The novel features which are believed to be characteristic of the invention, both as to its organization and method of operation, together with further objects and advantages thereof will be better understood from the following description in which a presently preferred embodiment of the invention is presented by way of example. It is to be expressly understood, however, that the description is for the purpose of illustration only and that the true spirit and scope of the invention is defined bythe accompanying claims.

The improved etch of the present invention consists Edd-7,188 Patented Oct. 15, 1963 of an aqueous solution of hydrofluoric acid, phosphoric acid and ammonium bifluoride. The relative proportions and dilutions of the ingredients in the solution can be varied over a wide range while still providing the enumerated advantages. The solution has been found particularlyeffective for removing oxide from silicon surfaces, but is also suitable for removing oxide from the surfaces of other commonly used semiconductor materials, such as germanium. The solution causes very little undercutting of wax etchant masks and does not stain the semiconductor surfaces.

A presently preferred solution of the present invention can be conveniently prepared by mixing grams of ammonium bifluoride with 100 ml. of ortho phosphoric acid (86% by weight) to form a slurry. The slurry is then added to 100 ml. of reagent grade hydrofluoric acid (48% by weight) and the resulting mixture agitated and allowed to stand at room temperature until equilibrium is attained; a period of about 12 hours being sufficient. In this preferred embodiment the relative proportions of ingredients are as follows:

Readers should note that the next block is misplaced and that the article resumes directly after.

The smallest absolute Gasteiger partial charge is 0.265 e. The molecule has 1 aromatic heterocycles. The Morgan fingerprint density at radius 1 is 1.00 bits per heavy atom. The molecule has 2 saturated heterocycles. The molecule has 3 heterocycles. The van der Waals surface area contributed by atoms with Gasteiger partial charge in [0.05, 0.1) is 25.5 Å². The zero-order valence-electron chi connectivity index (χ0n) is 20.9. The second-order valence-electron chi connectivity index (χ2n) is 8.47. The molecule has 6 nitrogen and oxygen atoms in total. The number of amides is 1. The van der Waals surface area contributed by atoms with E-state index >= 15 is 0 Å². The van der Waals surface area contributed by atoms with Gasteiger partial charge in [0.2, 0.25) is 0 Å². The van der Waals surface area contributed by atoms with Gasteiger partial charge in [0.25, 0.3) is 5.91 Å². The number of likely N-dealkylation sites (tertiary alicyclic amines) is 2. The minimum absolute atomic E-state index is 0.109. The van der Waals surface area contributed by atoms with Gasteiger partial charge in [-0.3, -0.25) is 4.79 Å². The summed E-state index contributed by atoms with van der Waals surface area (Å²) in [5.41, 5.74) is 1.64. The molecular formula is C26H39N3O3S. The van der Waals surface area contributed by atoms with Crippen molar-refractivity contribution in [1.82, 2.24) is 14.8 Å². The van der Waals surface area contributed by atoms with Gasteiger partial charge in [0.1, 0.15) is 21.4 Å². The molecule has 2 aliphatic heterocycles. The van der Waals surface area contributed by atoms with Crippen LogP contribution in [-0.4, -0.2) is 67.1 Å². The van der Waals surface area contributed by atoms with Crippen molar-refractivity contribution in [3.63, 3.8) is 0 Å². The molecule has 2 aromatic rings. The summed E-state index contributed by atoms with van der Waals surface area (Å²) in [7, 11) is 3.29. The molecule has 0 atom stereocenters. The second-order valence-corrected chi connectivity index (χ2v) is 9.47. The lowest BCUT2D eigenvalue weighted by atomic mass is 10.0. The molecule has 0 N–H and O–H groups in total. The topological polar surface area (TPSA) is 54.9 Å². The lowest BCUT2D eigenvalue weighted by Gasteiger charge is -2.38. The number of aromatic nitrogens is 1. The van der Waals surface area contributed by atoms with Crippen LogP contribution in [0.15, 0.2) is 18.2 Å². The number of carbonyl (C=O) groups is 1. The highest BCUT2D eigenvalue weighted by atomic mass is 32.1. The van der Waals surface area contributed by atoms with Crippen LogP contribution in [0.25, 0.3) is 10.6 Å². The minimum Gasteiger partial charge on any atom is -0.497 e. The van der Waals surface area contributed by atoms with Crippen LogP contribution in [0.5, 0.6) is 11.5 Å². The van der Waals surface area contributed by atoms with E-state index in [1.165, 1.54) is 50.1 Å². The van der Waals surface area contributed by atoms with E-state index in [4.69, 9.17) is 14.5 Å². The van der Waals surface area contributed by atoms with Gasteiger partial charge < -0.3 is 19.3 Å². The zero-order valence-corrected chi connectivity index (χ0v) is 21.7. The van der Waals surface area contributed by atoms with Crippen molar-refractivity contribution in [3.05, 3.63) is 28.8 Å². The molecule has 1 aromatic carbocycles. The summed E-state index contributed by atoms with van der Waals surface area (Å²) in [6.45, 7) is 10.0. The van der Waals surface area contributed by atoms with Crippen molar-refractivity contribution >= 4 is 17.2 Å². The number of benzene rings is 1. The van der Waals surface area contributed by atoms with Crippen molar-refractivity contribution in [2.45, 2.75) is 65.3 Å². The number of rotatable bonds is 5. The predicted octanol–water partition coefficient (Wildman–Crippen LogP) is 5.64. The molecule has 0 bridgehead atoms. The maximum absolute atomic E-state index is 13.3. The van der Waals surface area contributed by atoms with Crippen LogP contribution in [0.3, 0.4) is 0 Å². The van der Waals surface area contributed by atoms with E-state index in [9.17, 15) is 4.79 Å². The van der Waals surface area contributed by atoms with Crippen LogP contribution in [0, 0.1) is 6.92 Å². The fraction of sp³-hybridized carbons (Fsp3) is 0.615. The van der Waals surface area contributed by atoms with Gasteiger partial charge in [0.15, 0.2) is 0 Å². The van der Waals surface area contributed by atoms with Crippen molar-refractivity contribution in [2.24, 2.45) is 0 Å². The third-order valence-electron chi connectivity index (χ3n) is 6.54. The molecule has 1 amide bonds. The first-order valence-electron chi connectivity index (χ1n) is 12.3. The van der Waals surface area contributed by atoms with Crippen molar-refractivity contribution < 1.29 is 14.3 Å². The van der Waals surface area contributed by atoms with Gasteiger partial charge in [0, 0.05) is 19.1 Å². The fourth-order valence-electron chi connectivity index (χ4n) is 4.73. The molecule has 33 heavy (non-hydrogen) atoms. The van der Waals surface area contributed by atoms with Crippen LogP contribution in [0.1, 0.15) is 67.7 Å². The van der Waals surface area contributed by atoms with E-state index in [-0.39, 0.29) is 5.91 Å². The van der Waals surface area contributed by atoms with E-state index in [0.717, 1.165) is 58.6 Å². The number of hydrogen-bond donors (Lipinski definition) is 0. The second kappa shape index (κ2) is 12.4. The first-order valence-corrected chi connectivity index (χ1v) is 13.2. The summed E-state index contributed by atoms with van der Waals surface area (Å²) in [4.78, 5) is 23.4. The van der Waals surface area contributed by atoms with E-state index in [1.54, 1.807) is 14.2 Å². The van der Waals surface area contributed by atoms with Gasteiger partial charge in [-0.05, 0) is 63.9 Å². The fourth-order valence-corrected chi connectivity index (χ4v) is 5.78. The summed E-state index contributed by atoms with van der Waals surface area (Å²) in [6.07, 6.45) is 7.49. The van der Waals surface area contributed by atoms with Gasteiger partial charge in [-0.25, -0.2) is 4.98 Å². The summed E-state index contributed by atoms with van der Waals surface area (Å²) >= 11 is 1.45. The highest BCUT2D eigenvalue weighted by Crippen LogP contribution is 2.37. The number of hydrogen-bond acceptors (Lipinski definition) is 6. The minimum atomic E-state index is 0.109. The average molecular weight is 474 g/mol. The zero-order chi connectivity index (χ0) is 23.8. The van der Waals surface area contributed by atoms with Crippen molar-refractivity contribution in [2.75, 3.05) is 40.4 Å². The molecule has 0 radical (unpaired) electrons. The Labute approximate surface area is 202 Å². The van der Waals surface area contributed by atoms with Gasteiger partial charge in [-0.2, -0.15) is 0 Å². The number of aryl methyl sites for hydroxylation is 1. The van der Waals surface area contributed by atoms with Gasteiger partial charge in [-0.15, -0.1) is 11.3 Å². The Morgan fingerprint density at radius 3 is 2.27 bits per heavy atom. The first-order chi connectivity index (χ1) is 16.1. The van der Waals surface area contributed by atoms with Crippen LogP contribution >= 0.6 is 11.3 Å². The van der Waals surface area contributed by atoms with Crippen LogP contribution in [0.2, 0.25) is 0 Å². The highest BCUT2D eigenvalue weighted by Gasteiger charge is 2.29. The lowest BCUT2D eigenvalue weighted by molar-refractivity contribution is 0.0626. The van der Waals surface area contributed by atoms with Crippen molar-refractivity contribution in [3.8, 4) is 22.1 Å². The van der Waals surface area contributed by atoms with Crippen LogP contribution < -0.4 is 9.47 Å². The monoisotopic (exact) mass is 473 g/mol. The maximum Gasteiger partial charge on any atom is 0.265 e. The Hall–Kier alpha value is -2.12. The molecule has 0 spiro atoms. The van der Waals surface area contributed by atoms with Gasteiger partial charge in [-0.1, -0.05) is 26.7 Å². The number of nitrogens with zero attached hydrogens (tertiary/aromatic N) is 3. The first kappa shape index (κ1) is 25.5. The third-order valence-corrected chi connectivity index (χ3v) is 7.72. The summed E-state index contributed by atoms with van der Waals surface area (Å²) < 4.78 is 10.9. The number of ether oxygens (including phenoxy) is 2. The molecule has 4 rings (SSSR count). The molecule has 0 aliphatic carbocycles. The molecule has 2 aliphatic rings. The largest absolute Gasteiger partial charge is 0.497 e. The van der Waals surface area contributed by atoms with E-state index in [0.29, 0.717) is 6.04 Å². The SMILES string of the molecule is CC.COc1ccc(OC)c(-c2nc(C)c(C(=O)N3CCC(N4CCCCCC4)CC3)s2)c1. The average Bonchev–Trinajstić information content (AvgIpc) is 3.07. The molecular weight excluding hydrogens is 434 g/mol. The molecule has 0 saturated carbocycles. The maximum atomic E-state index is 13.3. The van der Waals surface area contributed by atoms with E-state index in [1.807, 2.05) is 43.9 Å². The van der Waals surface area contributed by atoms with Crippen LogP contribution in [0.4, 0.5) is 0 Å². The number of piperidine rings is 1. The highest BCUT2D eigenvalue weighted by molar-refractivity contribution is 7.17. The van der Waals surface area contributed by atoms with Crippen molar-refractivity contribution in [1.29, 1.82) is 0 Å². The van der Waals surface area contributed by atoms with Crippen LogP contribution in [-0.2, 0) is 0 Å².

Moles Hydrogen fluoride 2.9 Water 2.8 Ortho phosphoric d 1.9 Ammonium bifluoride 1.8

relative proportions of ingredients within the following ranges:

Moles Hydrogen fluoride 1 /z-4 Water 1 /z4 Phosphoric acid 1-3 /2 Ammonium bifiuoride 13 /z In applications where etching times are not critical the relative proportions of the ingredients can be varied over a much wider range. Since the etching effectiveness of hydrofluoric acid solutions are well known, one skilled in the art should be able to estimate permissible dilutions for a specific application.

Etchant masks commonly used with hydrofluoric etchants are suitable for use with the etchant of the present invention. These include apezion wax and photo resist materials.

Thus, there has been described an improved etchant for the removal of oxides from the surfaces of semiconductor bodies without surface staining and very little undercutting of an applied etchant mask. Although the invention has been described with a certain degree of particularity, various modifications of the proportions of the specified reagents may occur to those skilled in the mt when considering certain specific applications of the etchant. Such modifications are considered within the spirit and scope of the present invention as defined by the following claims.

What is claimed is:

1. The process of removing oxides from a semiconductor surface which comprises the step of applying to said oxides an aqueous solution of hydrofluoric acid, phosphoric acid and ammonium bifluoride, said solution corresponding to a molar ratio within the range of from 1.5 to 4 moleshydrogen fluoride; 1.5 to 4 moles water; 1 to 3.5 moles phosphoric acid; and 1 to 3.5 moles ammonium 'bifiuoride.